efforts to impose a plan on the region. Egypt and Saudi Arabia
took the lead in rejecting the initiative. At a press conference,
Egyptian President Hosni Mubarak told journalists that efforts
to impose models of reform from abroad are "unacceptable".
This sentiment was echoed across the Arab world. In response,
a number of regional states, including Egypt, Jordan and Tunisia
proposed their own initiatives to be adopted at Arab League Summit
planned for the end of March in Tunis. Although this summit was
cancelled under various pressures, a subsequent summit held in
Tunis in May produced a pledge to embrace reform and fight terrorism.
However, not only was the plan vague, but no mechanism has been
set up to monitor progress.
Thus, there remains well founded scepticism over the commitment
of many Arab countries to pursue genuine reform.
491. The formal launch of the US proposal for
democratic and economic reform at the G8 summit in June 2004 did
little to reassure either Arab leaders or populations, despite
efforts to emphasise the importance of home-grown reform.
A number of key Arab states stayed away from the summit, reluctant
to be seen to endorse US-sponsored reform plans.
492. The United Kingdom has taken a more understated
approach to reform in the Middle East. On 1 March, the Foreign
Secretary made a speech on 'Partnerships for reform in the Arab
World'. While emphasising the United Kingdom's interest in successful
reform in the Arab World, Mr Straw stressed that reform must be
It is the people of the Arab world who are best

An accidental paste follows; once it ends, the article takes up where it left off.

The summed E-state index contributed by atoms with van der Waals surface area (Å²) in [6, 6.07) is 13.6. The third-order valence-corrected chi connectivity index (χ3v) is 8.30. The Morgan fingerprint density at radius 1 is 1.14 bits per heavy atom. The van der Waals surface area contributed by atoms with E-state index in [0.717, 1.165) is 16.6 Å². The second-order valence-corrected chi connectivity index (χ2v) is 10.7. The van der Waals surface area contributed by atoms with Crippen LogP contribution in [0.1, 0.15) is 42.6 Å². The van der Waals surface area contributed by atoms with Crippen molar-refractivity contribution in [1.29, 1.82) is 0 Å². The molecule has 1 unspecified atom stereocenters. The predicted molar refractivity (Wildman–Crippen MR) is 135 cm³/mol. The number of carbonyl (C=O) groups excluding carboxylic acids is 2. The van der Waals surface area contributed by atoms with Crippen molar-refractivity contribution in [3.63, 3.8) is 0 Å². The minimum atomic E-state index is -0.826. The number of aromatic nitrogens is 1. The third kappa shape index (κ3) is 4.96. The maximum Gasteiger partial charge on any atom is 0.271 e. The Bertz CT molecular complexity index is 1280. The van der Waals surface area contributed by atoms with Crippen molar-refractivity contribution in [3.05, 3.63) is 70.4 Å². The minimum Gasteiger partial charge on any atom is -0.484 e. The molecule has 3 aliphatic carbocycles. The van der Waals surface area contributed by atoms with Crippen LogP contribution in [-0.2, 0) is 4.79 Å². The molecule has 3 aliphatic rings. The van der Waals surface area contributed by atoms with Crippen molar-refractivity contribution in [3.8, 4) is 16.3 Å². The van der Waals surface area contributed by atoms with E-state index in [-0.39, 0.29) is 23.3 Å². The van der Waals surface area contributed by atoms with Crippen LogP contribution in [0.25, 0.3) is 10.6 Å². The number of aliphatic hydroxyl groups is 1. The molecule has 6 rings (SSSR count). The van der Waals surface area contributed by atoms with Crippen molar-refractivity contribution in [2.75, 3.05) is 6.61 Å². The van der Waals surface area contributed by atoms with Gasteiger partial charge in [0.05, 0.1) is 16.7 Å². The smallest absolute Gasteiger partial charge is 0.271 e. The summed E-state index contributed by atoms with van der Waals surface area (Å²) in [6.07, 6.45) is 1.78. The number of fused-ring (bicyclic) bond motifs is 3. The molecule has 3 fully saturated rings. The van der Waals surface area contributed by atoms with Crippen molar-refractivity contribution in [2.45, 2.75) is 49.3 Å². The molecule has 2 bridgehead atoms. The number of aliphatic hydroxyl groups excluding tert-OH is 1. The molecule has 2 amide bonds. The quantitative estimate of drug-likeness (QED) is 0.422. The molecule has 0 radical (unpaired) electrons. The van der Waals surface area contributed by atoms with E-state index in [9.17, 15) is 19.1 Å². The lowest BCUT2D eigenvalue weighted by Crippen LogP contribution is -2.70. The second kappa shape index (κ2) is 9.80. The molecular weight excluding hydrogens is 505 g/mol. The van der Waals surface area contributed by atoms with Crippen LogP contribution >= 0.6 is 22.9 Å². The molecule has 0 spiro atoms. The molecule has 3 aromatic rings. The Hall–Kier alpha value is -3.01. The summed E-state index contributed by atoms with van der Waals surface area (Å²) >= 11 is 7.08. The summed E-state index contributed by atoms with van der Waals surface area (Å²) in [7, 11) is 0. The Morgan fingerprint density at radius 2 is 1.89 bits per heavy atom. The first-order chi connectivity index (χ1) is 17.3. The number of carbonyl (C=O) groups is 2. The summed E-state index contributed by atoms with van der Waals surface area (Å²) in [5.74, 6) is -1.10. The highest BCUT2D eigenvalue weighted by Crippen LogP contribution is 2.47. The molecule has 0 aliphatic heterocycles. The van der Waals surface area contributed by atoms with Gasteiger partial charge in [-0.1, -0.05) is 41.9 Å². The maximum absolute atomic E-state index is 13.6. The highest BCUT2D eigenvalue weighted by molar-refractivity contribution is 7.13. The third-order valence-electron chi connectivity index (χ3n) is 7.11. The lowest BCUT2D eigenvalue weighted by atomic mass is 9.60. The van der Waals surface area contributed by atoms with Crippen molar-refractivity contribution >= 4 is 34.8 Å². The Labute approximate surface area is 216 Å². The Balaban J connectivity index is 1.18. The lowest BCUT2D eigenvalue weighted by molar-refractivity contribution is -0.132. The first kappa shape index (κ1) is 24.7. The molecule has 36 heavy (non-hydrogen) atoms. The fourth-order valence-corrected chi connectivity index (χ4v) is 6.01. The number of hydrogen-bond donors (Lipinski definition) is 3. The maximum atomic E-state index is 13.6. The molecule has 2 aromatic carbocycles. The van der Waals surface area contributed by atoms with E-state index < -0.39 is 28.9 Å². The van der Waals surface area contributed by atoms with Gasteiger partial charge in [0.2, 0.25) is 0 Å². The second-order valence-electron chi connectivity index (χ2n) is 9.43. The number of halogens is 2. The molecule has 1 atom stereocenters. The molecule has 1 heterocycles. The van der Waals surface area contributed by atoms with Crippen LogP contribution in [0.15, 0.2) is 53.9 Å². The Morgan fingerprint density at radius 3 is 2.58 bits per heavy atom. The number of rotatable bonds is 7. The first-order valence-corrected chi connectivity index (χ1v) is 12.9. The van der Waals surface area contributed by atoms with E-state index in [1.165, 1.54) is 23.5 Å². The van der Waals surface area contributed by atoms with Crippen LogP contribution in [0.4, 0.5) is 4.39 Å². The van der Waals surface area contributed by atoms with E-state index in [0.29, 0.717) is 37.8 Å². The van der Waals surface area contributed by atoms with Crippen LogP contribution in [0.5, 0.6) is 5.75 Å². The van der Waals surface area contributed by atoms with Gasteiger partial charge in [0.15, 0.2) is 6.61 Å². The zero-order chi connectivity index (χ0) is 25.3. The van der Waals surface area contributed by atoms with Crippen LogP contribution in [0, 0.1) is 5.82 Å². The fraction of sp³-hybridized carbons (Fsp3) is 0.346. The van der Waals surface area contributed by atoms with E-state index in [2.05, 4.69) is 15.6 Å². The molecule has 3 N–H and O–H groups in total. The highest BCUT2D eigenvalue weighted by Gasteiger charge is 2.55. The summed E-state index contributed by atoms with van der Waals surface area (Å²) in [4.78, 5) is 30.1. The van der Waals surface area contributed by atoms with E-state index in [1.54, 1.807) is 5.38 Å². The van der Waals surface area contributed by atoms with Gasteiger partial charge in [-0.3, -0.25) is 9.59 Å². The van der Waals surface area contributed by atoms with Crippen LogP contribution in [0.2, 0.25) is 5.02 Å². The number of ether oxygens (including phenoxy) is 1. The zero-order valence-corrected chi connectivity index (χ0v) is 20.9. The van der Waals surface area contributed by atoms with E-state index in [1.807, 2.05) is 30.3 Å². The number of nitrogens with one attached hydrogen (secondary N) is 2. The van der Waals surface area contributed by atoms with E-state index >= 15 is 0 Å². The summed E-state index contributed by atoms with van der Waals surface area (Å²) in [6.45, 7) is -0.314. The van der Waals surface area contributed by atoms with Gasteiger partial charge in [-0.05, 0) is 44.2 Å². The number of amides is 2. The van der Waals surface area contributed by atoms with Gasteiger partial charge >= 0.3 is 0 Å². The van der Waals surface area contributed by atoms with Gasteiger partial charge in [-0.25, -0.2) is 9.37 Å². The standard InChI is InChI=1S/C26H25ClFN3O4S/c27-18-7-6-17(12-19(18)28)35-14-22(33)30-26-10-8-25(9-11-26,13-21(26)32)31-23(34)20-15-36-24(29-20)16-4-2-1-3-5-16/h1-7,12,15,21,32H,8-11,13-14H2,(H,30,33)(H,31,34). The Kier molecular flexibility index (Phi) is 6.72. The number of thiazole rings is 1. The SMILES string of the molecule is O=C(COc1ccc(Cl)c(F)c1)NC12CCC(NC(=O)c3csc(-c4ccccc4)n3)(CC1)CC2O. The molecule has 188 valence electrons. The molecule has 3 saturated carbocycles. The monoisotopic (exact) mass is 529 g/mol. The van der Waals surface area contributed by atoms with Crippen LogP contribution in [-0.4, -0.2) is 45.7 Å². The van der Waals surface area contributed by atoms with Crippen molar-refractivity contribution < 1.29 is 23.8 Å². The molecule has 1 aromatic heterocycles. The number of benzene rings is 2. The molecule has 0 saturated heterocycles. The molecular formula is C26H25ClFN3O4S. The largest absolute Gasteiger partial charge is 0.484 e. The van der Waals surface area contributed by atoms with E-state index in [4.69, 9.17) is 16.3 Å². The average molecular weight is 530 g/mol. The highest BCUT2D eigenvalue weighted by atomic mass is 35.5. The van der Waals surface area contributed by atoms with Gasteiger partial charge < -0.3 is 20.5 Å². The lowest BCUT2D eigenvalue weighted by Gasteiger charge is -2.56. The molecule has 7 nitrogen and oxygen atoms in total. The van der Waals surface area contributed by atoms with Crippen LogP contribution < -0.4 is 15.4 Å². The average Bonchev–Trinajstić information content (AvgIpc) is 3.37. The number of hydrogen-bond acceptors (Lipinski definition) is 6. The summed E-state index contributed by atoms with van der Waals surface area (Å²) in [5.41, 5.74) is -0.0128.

placed to understand the challenges they face, and to decide how
best to deal with them. The ideas must come from our Arab friends.
We in Europe or the West cannot and must not dictate to them;
but we can, and will, work with them to support and nurture reform.
He went on to outline some of the steps that the
United Kingdom can take to support reform:
We can offer our expertise in adapting to a changing
world, for example on educational standards, legal reform, the
participation of women, market regulation or youth policy
whatever we do in Britain, we need international partnerships
to achieve our aims. For Britain, working through the EU will
be crucial. The European Security Strategy endorsed last December
makes the Middle East a priorityand rightly so. The EU
is already strongly engaged. The so-called 'MEDA' programme of
aid totals around 700 million per year; the Barcelona Process
and our partnership with the GCC give us frameworks for closer
partnership; and bilateral Association Agreements link us even
more closely to individual countries in the region. We now need
to use these instruments more coherently and effectively to promote
our shared goalsfor example by focusing MEDA funds on our
strategic objectives, and deepening the relationship with the
Gulf states through the EU-GCC dialogue. The new European Neighbourhood
Policy should also give us new opportunities to build partnerships
for reform in the region. We need to work first of all with those
countries which have shown a clear wish to reform; and we need
to make sure the partnerships include conditions by which both
sides are prepared to abide.
493. On 5 May, the Foreign Office wrote to the
Committee, outlining steps it is taking to help bring about reform
in the Arab world: